Zane Musgrove's dad will be in the stands of Perth's brand spanking new stadium next month, watching his son for just the second time in his NRL career at the South Sydney Rabbitohs.
Five years ago only a frank chat in the cheap seats of Erskineville Oval kept the Bunnies from sending the talented Kiwi prop back across the ditch.
With his parents based in Western Australia, where they still reside and will take in the Rabbitohs season-opening clash with the Warriors next month, Musgrove almost blew his chance coming through South Sydney's junior system.
After being brought across from his native New Zealand, he lasted one month at esteemed rugby league breeding ground Westfield Sports High before taking up a labouring gig at 16.
Just as Musgrove couldn't cop the nursery that has produced Jarryd Hayne, David Klemmer and a host of others, then-SG Ball coach Arthur Kitinas was ready to deliver the youngster's marching orders.
"I was getting a bit lazy and taking the opportunity I had for granted," Musgrove tells NRL.com.
"I wasn't rocking up to training, Souths nearly sent me home.
"My manager (Wayde Rushton) pretty much saved me, he convinced them, said 'give him one more chance, he'll pull his head in'.
"I'd missed a few days of training and got called over at training when I did eventually turn up. We had a chat in the grandstand, I rocked up a few days late and the coaches were into me.
"They were ready to send me home, but Wayde stepped in and got me one more chance.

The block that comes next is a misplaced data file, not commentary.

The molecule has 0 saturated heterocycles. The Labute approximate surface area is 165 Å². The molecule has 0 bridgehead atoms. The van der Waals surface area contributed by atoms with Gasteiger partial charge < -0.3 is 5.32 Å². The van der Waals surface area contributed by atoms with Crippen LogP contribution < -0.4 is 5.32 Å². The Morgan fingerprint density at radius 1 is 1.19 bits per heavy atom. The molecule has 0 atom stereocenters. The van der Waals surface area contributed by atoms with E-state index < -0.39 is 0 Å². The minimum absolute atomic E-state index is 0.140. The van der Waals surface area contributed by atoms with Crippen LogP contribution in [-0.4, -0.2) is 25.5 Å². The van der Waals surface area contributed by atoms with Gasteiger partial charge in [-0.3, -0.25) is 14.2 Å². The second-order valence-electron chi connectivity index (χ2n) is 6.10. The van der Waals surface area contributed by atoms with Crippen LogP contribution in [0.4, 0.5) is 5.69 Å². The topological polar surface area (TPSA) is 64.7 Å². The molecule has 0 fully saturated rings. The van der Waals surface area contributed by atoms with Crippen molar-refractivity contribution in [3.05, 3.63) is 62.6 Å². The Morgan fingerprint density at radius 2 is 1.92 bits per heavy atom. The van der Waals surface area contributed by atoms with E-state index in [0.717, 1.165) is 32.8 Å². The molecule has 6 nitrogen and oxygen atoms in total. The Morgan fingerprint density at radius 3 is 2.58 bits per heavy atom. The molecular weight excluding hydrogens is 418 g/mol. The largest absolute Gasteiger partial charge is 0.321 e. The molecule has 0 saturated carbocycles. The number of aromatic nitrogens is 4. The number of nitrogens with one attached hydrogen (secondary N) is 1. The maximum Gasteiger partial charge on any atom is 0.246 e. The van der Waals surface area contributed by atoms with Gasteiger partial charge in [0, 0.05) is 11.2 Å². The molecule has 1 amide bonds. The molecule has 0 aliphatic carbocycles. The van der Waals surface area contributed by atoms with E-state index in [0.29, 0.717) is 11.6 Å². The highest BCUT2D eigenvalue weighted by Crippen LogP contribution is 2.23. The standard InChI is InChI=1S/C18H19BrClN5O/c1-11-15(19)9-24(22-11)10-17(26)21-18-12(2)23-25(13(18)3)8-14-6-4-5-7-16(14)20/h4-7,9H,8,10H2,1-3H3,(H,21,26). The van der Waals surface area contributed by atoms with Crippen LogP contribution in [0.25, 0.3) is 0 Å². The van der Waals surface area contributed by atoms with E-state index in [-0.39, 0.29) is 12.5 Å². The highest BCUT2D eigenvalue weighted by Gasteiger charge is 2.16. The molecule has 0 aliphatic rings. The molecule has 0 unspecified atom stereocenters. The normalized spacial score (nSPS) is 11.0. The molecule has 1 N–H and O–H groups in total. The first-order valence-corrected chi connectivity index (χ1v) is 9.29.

"That's when I really realised what kind of chance I had and vowed to turn it around."
Musgrove moved closer to town and the Souths set-up, leaving behind the three hours a day he spent commuting from his auntie's digs in Leumeah.
He put his head down and quickly rose through the ranks before cracking a wrist on debut that was expected to end his 2016 season.
The fact Musgrove got back for the final five games of that year impressed plenty, that he played four of them with another broken wrist, this time on the opposite hand, floored Rabbitohs insiders.
That dedication, a far cry from his teenage years, saw the club extend Musgrove through until the end of 2020 when he was still 19, despite a healthy offer from then premiers Cronulla Sharks.
A starting spot at the expense of George Burgess was his by the end of 2017, when Souths won three of their last four games, and is No.1 on the rising prop's agenda after also earning a Samoan debut at the World Cup.
It starts with the double-header in Perth in front of his old man, whose work commitments in the west have meant he's only seen Musgrove in action once at first-grade level.
"My folks haven't seen me play all that often to be honest," Musgrove admits.
"My dad has only been to one of my games which was last year when we played the Storm.
"My mum's come to Sydney for a few games, my mum's family is in Sydney so they're the ones that usually get out to the games.
"It will definitely be a proud day for me and the folks that big round one game, they don't get to see me play live too much so that's going to make this game extra special.
"My main goal this year is to hang onto that starting spot, starting in that one. I felt I was a bit inconsistent in my first full year, (in 2016) I got six games before I broke my wrist so getting that full year under my belt, I learned a lot.
"But this season is about being consistent, getting my body right week in, week out and cementing that starting spot."
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